Construction begins on Surry fish passage

In the spring of 2013, members of the Surry Alewife Committee tried to help the river herring through the rapids on Patten Stream using a wooden fish ladder. ELLSWORTH AMERICAN PHOTO BY STEPHEN RAPPAPORT
In the spring of 2013, members of the Surry Alewife Committee tried to help the river herring through the rapids on Patten Stream using a wooden fish ladder. ELLSWORTH AMERICAN PHOTO BY STEPHEN RAPPAPORT

SURRY — The renewal of Patten Pond’s historically rich anadromous fish population came one step closer last week when work began on construction of a fish passage under the Surry Road (Route 172) where it crosses Patten Stream.

Early in the week, a crew from Linkel Construction Inc. began clearing a narrow driveway down to the west bank of the stream from the roadway above. Construction of the fishway that will assist alewives in their upstream passage from Patten Bay to their spawning grounds in Patten Pond is scheduled to be complete by Sept. 30.

The town and Linkel signed a contract effective Aug. 25 for construction of the granite weir fish passage designed earlier this year by the Wright Pierce engineering firm in Topsham. At a public meeting last May, project engineer Joe McLean estimated that the project would cost $110,000. The final contract price is $118,000, but Surry is only on the hook for a small portion of the total.

At the most recent Town Meeting, Surry voters approved spending $5,000 on the fish passage.

According to Town Treasurer Tom Welgoss, most of the funding for the project is coming from the Maine Department of Transportation, the agency responsible for maintenance of the culvert that carries Patten Stream under the state highway. Other funds are coming from the Department of Marine Resources, the U.S. Fish & Wildlife Service, NOAA Fisheries and the Gulf of Maine Council. Other groups and individuals, the Blue Hill Heritage Trust and the Maine Coast Heritage Trust among them, contributed to the cost.

“This is a great example of how individuals, communities and governmental agencies can work together to restore and protect vital natural resources,” Welgoss said in an email last week.

Last spring, McLean described the fishway as comprising five rock walls, each about 8 inches high, spaced at 8-to-10-foot intervals, “like a series of steps” across the stream.

The granite that will be used to build those steps has local ties and historical significance. According to an email from Alewife Committee Co-chairman Susan Hand Shetterly, the stone was formerly part of the underpinnings of the Singing Bridge that, until about 16 years ago, carried U.S. Route 1 over Taunton Bay.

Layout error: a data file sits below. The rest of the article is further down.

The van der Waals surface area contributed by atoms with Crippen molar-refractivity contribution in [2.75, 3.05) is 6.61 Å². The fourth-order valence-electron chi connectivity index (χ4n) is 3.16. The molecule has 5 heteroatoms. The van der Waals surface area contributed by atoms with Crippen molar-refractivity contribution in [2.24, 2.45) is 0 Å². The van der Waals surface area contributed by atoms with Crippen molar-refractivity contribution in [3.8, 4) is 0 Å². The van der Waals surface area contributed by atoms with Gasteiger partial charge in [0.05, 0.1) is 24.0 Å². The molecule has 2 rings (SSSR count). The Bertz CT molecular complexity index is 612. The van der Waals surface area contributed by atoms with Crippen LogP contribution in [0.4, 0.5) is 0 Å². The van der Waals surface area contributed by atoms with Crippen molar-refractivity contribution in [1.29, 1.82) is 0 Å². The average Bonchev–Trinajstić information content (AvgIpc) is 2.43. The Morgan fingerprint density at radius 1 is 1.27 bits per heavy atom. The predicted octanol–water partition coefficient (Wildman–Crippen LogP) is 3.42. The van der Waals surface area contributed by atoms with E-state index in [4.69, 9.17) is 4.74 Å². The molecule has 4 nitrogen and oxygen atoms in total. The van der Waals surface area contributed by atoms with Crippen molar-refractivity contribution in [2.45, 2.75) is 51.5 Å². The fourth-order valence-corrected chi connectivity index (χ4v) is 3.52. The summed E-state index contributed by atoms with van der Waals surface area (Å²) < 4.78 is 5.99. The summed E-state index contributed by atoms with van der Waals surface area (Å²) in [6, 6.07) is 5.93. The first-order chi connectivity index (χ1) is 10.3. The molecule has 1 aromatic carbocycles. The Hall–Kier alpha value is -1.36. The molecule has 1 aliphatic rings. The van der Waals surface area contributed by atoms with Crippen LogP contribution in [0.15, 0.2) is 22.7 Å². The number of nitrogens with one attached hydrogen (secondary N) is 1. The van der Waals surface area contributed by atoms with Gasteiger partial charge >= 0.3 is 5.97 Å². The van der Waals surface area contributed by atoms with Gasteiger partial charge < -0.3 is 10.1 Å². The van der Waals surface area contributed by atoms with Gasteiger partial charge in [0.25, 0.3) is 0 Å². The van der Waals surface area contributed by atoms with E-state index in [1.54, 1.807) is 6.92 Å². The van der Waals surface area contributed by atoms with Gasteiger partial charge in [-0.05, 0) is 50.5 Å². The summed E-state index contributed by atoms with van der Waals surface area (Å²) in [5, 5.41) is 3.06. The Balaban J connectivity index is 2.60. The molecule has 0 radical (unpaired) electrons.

The walls, or weirs, have been designed to work whether Patten Stream is flowing slowly or is in full spate from winter melt-off. The rocks will be pinned to the underlying ledge in the stream and the upstream sides will be filled with a combination of crushed stone and mulch to protect them from floating tree trunks and other debris.

McLean said the key goal of the design was to make the fishway “as passable as possible” in order to maximize the alewife population in the Patten Steam-Patten Pond ecosystem.

At the same meeting, DMR biologist and alewife expert Claire Enterline said Patten Pond could support a population of 280,000 alewives.

From the Surry Road to Patten Bay, the stream flows through land owned by Jim Dickinson, who also owns the adjacent Surry Gardens nursery and landscape. According to an email from Welgoss, once the fish passage has been completed, Dickinson will build a gravel entrance way and parking area to “facilitate limited public access, including school children visitation,” during the spring return of alewives from the sea up the stream. The improvements will also allow scientists from the Department of Marine Resources and other public agencies to monitor the alewife run and provide access maintenance of the fish passage.

Welgoss said he hoped that work on the entrance and related items would be finished this fall, but added, “That contract has not been finalized as yet.”


Stephen Rappaport

Stephen Rappaport

Waterfront Editor at The Ellsworth American
Stephen Rappaport has lived in Maine for nearly 30 years. A lifelong sailor, he spends as much time as possible messing about in boats. [email protected]

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